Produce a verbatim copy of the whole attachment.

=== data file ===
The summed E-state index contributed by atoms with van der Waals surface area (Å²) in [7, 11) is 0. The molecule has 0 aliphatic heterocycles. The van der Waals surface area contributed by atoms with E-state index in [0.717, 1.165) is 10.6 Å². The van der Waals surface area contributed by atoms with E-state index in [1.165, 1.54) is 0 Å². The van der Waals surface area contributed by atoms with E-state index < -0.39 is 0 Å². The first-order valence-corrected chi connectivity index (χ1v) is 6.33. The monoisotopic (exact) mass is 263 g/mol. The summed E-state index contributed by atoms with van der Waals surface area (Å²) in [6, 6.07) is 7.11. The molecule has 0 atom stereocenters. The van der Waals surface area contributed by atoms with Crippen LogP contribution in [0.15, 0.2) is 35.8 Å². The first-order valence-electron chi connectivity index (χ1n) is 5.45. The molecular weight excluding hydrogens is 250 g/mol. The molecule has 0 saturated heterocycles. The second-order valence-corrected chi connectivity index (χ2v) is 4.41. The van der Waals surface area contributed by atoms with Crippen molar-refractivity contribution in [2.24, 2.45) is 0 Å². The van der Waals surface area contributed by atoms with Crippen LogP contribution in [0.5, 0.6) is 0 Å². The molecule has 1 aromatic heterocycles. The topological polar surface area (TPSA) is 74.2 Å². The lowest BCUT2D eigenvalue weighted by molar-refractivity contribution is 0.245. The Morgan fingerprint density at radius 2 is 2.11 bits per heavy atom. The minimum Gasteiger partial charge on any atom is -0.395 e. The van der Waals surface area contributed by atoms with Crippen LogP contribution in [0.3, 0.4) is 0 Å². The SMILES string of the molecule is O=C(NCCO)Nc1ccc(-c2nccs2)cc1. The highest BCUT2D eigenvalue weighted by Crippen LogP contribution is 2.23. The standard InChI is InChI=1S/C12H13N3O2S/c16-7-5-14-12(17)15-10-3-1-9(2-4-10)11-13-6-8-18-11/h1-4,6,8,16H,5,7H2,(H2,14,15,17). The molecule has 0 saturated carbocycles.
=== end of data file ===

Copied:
The summed E-state index contributed by atoms with van der Waals surface area (Å²) in [7, 11) is 0. The molecule has 0 aliphatic heterocycles. The van der Waals surface area contributed by atoms with E-state index in [0.717, 1.165) is 10.6 Å². The van der Waals surface area contributed by atoms with E-state index in [1.165, 1.54) is 0 Å². The van der Waals surface area contributed by atoms with E-state index < -0.39 is 0 Å². The first-order valence-corrected chi connectivity index (χ1v) is 6.33. The monoisotopic (exact) mass is 263 g/mol. The summed E-state index contributed by atoms with van der Waals surface area (Å²) in [6, 6.07) is 7.11. The molecule has 0 atom stereocenters. The van der Waals surface area contributed by atoms with Crippen LogP contribution in [0.15, 0.2) is 35.8 Å². The first-order valence-electron chi connectivity index (χ1n) is 5.45. The molecular weight excluding hydrogens is 250 g/mol. The molecule has 0 saturated heterocycles. The second-order valence-corrected chi connectivity index (χ2v) is 4.41. The van der Waals surface area contributed by atoms with Crippen molar-refractivity contribution in [2.24, 2.45) is 0 Å². The van der Waals surface area contributed by atoms with Crippen LogP contribution in [0.5, 0.6) is 0 Å². The molecule has 1 aromatic heterocycles. The topological polar surface area (TPSA) is 74.2 Å². The lowest BCUT2D eigenvalue weighted by molar-refractivity contribution is 0.245. The Morgan fingerprint density at radius 2 is 2.11 bits per heavy atom. The minimum Gasteiger partial charge on any atom is -0.395 e. The van der Waals surface area contributed by atoms with Crippen LogP contribution in [0.3, 0.4) is 0 Å². The SMILES string of the molecule is O=C(NCCO)Nc1ccc(-c2nccs2)cc1. The highest BCUT2D eigenvalue weighted by Crippen LogP contribution is 2.23. The standard InChI is InChI=1S/C12H13N3O2S/c16-7-5-14-12(17)15-10-3-1-9(2-4-10)11-13-6-8-18-11/h1-4,6,8,16H,5,7H2,(H2,14,15,17). The molecule has 0 saturated carbocycles.